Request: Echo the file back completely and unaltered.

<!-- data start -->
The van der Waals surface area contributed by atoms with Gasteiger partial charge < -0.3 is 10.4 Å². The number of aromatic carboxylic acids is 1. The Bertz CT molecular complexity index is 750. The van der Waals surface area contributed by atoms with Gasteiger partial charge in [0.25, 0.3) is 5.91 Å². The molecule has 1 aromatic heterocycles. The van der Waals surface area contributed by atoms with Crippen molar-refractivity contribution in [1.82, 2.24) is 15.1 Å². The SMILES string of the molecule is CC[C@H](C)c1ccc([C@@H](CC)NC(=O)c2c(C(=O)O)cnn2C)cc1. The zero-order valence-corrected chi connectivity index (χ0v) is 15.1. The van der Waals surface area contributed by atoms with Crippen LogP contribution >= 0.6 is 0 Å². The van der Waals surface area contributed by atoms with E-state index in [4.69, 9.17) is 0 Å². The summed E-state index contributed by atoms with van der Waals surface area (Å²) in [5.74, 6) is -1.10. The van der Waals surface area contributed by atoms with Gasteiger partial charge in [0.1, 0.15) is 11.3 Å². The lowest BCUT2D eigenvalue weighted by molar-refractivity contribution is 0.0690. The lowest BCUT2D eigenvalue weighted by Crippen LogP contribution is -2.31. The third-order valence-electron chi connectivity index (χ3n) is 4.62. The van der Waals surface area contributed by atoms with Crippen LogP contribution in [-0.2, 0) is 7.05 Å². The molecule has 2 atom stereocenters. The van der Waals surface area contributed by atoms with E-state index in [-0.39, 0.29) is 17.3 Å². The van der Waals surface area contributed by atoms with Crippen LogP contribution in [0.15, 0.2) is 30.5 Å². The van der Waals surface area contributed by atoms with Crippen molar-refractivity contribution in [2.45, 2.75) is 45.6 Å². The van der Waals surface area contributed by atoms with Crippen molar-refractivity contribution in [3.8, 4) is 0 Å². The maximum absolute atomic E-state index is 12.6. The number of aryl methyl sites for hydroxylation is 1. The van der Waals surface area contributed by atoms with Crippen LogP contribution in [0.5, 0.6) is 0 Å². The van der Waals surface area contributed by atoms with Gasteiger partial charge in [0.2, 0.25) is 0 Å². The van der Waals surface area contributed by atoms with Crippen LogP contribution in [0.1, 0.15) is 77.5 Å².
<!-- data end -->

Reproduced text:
The van der Waals surface area contributed by atoms with Gasteiger partial charge < -0.3 is 10.4 Å². The number of aromatic carboxylic acids is 1. The Bertz CT molecular complexity index is 750. The van der Waals surface area contributed by atoms with Gasteiger partial charge in [0.25, 0.3) is 5.91 Å². The molecule has 1 aromatic heterocycles. The van der Waals surface area contributed by atoms with Crippen molar-refractivity contribution in [1.82, 2.24) is 15.1 Å². The SMILES string of the molecule is CC[C@H](C)c1ccc([C@@H](CC)NC(=O)c2c(C(=O)O)cnn2C)cc1. The zero-order valence-corrected chi connectivity index (χ0v) is 15.1. The van der Waals surface area contributed by atoms with Crippen LogP contribution >= 0.6 is 0 Å². The van der Waals surface area contributed by atoms with E-state index in [4.69, 9.17) is 0 Å². The summed E-state index contributed by atoms with van der Waals surface area (Å²) in [5.74, 6) is -1.10. The van der Waals surface area contributed by atoms with Gasteiger partial charge in [0.1, 0.15) is 11.3 Å². The lowest BCUT2D eigenvalue weighted by molar-refractivity contribution is 0.0690. The lowest BCUT2D eigenvalue weighted by Crippen LogP contribution is -2.31. The third-order valence-electron chi connectivity index (χ3n) is 4.62. The van der Waals surface area contributed by atoms with Crippen LogP contribution in [-0.2, 0) is 7.05 Å². The molecule has 2 atom stereocenters. The van der Waals surface area contributed by atoms with E-state index in [-0.39, 0.29) is 17.3 Å². The van der Waals surface area contributed by atoms with Crippen LogP contribution in [0.15, 0.2) is 30.5 Å². The van der Waals surface area contributed by atoms with Crippen molar-refractivity contribution in [2.45, 2.75) is 45.6 Å². The van der Waals surface area contributed by atoms with Crippen molar-refractivity contribution in [3.8, 4) is 0 Å². The maximum absolute atomic E-state index is 12.6. The number of aryl methyl sites for hydroxylation is 1. The van der Waals surface area contributed by atoms with Crippen LogP contribution in [0.5, 0.6) is 0 Å². The van der Waals surface area contributed by atoms with Gasteiger partial charge in [0.2, 0.25) is 0 Å². The van der Waals surface area contributed by atoms with Crippen LogP contribution in [0.1, 0.15) is 77.5 Å².